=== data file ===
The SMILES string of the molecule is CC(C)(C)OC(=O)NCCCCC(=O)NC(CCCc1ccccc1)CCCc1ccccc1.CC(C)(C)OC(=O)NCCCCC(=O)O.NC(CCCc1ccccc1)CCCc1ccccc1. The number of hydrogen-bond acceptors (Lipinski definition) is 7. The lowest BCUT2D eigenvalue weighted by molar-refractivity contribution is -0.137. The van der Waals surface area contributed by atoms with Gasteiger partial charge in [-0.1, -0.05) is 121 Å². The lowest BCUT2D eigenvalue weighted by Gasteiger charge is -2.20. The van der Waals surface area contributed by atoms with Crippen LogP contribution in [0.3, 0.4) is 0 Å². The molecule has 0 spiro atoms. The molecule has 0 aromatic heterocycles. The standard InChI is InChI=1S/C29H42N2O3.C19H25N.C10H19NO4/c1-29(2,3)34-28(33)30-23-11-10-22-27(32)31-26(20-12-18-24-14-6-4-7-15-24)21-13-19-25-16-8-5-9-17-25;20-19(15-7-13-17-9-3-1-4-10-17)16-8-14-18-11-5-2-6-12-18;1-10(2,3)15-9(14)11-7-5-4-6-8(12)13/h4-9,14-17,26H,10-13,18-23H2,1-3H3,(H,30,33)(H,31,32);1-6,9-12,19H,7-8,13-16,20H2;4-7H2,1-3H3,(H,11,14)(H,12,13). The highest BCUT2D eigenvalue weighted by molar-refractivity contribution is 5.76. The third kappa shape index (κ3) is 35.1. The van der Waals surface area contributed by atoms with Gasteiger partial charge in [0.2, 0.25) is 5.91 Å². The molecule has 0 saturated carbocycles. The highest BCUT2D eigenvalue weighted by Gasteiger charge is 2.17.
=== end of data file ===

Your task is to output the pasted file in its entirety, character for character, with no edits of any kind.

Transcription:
The SMILES string of the molecule is CC(C)(C)OC(=O)NCCCCC(=O)NC(CCCc1ccccc1)CCCc1ccccc1.CC(C)(C)OC(=O)NCCCCC(=O)O.NC(CCCc1ccccc1)CCCc1ccccc1. The number of hydrogen-bond acceptors (Lipinski definition) is 7. The lowest BCUT2D eigenvalue weighted by molar-refractivity contribution is -0.137. The van der Waals surface area contributed by atoms with Gasteiger partial charge in [-0.1, -0.05) is 121 Å². The lowest BCUT2D eigenvalue weighted by Gasteiger charge is -2.20. The van der Waals surface area contributed by atoms with Crippen LogP contribution in [0.3, 0.4) is 0 Å². The molecule has 0 spiro atoms. The molecule has 0 aromatic heterocycles. The standard InChI is InChI=1S/C29H42N2O3.C19H25N.C10H19NO4/c1-29(2,3)34-28(33)30-23-11-10-22-27(32)31-26(20-12-18-24-14-6-4-7-15-24)21-13-19-25-16-8-5-9-17-25;20-19(15-7-13-17-9-3-1-4-10-17)16-8-14-18-11-5-2-6-12-18;1-10(2,3)15-9(14)11-7-5-4-6-8(12)13/h4-9,14-17,26H,10-13,18-23H2,1-3H3,(H,30,33)(H,31,32);1-6,9-12,19H,7-8,13-16,20H2;4-7H2,1-3H3,(H,11,14)(H,12,13). The highest BCUT2D eigenvalue weighted by molar-refractivity contribution is 5.76. The third kappa shape index (κ3) is 35.1. The van der Waals surface area contributed by atoms with Gasteiger partial charge in [0.2, 0.25) is 5.91 Å². The molecule has 0 saturated carbocycles. The highest BCUT2D eigenvalue weighted by Gasteiger charge is 2.17.